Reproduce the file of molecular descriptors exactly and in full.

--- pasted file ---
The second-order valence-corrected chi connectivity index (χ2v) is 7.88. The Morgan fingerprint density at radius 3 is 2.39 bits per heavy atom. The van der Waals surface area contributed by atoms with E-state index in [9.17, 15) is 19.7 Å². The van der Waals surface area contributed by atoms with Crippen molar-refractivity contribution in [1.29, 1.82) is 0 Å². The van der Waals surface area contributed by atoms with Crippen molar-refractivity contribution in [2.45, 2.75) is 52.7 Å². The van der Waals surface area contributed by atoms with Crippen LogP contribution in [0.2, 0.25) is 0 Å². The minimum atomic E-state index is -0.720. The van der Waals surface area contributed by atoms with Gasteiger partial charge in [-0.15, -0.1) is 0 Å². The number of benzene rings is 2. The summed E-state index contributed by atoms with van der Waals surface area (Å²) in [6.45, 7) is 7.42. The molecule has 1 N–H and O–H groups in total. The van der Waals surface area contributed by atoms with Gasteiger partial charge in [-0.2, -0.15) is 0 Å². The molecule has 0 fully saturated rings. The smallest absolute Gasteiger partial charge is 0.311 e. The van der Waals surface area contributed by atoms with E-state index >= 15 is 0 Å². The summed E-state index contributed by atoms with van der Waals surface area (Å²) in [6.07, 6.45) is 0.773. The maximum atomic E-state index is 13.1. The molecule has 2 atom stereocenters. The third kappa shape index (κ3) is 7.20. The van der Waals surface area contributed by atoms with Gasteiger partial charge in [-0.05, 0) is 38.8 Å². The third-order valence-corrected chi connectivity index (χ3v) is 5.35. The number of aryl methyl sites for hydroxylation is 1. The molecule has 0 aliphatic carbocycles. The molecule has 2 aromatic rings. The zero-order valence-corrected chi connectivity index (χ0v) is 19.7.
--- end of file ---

The second-order valence-corrected chi connectivity index (χ2v) is 7.88. The Morgan fingerprint density at radius 3 is 2.39 bits per heavy atom. The van der Waals surface area contributed by atoms with E-state index in [9.17, 15) is 19.7 Å². The van der Waals surface area contributed by atoms with Crippen molar-refractivity contribution in [1.29, 1.82) is 0 Å². The van der Waals surface area contributed by atoms with Crippen molar-refractivity contribution in [2.45, 2.75) is 52.7 Å². The van der Waals surface area contributed by atoms with Crippen LogP contribution in [0.2, 0.25) is 0 Å². The minimum atomic E-state index is -0.720. The van der Waals surface area contributed by atoms with Gasteiger partial charge in [-0.15, -0.1) is 0 Å². The number of benzene rings is 2. The summed E-state index contributed by atoms with van der Waals surface area (Å²) in [6.45, 7) is 7.42. The molecule has 1 N–H and O–H groups in total. The van der Waals surface area contributed by atoms with Gasteiger partial charge in [-0.2, -0.15) is 0 Å². The molecule has 0 fully saturated rings. The smallest absolute Gasteiger partial charge is 0.311 e. The van der Waals surface area contributed by atoms with E-state index >= 15 is 0 Å². The summed E-state index contributed by atoms with van der Waals surface area (Å²) in [6.07, 6.45) is 0.773. The maximum atomic E-state index is 13.1. The molecule has 2 atom stereocenters. The third kappa shape index (κ3) is 7.20. The van der Waals surface area contributed by atoms with Gasteiger partial charge in [-0.05, 0) is 38.8 Å². The third-order valence-corrected chi connectivity index (χ3v) is 5.35. The number of aryl methyl sites for hydroxylation is 1. The molecule has 0 aliphatic carbocycles. The molecule has 2 aromatic rings. The zero-order valence-corrected chi connectivity index (χ0v) is 19.7.